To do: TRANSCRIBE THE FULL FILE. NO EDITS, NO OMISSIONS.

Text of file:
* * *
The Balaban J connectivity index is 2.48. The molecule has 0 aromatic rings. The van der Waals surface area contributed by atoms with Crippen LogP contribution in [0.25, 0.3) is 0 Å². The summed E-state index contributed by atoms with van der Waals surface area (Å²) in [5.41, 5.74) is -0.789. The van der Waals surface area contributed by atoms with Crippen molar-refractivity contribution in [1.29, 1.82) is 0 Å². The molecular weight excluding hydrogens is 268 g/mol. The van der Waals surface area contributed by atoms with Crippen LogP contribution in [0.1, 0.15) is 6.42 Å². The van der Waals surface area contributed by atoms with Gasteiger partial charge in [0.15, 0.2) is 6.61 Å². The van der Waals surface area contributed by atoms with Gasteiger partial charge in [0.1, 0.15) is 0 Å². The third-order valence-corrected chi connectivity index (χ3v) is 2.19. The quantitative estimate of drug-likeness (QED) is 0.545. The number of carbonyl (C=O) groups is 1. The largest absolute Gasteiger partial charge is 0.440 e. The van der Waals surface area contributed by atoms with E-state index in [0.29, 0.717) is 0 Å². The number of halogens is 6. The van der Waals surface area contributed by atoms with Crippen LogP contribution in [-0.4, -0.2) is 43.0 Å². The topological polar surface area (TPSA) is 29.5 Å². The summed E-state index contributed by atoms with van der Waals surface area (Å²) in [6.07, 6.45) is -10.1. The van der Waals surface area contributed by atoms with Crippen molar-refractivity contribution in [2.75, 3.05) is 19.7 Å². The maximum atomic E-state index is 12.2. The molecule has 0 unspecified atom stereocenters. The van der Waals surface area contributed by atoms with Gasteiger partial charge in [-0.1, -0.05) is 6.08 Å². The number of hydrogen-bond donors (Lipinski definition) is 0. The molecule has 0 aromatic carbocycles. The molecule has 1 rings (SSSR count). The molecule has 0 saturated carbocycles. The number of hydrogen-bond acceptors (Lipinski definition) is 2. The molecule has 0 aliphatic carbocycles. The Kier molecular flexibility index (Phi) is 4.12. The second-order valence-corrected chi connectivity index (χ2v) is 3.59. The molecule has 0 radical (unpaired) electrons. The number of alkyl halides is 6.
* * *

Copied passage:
The Balaban J connectivity index is 2.48. The molecule has 0 aromatic rings. The van der Waals surface area contributed by atoms with Crippen LogP contribution in [0.25, 0.3) is 0 Å². The summed E-state index contributed by atoms with van der Waals surface area (Å²) in [5.41, 5.74) is -0.789. The van der Waals surface area contributed by atoms with Crippen molar-refractivity contribution in [1.29, 1.82) is 0 Å². The molecular weight excluding hydrogens is 268 g/mol. The van der Waals surface area contributed by atoms with Crippen LogP contribution in [0.1, 0.15) is 6.42 Å². The van der Waals surface area contributed by atoms with Gasteiger partial charge in [0.15, 0.2) is 6.61 Å². The van der Waals surface area contributed by atoms with Gasteiger partial charge in [0.1, 0.15) is 0 Å². The third-order valence-corrected chi connectivity index (χ3v) is 2.19. The quantitative estimate of drug-likeness (QED) is 0.545. The number of carbonyl (C=O) groups is 1. The largest absolute Gasteiger partial charge is 0.440 e. The van der Waals surface area contributed by atoms with E-state index in [0.29, 0.717) is 0 Å². The number of halogens is 6. The van der Waals surface area contributed by atoms with Crippen LogP contribution in [-0.4, -0.2) is 43.0 Å². The topological polar surface area (TPSA) is 29.5 Å². The summed E-state index contributed by atoms with van der Waals surface area (Å²) in [6.07, 6.45) is -10.1. The van der Waals surface area contributed by atoms with Crippen molar-refractivity contribution in [2.75, 3.05) is 19.7 Å². The maximum atomic E-state index is 12.2. The molecule has 0 unspecified atom stereocenters. The van der Waals surface area contributed by atoms with Gasteiger partial charge in [-0.1, -0.05) is 6.08 Å². The number of hydrogen-bond donors (Lipinski definition) is 0. The molecule has 0 aromatic carbocycles. The molecule has 1 rings (SSSR count). The molecule has 0 saturated carbocycles. The number of hydrogen-bond acceptors (Lipinski definition) is 2. The molecule has 0 aliphatic carbocycles. The Kier molecular flexibility index (Phi) is 4.12. The second-order valence-corrected chi connectivity index (χ2v) is 3.59. The molecule has 0 radical (unpaired) electrons. The number of alkyl halides is 6.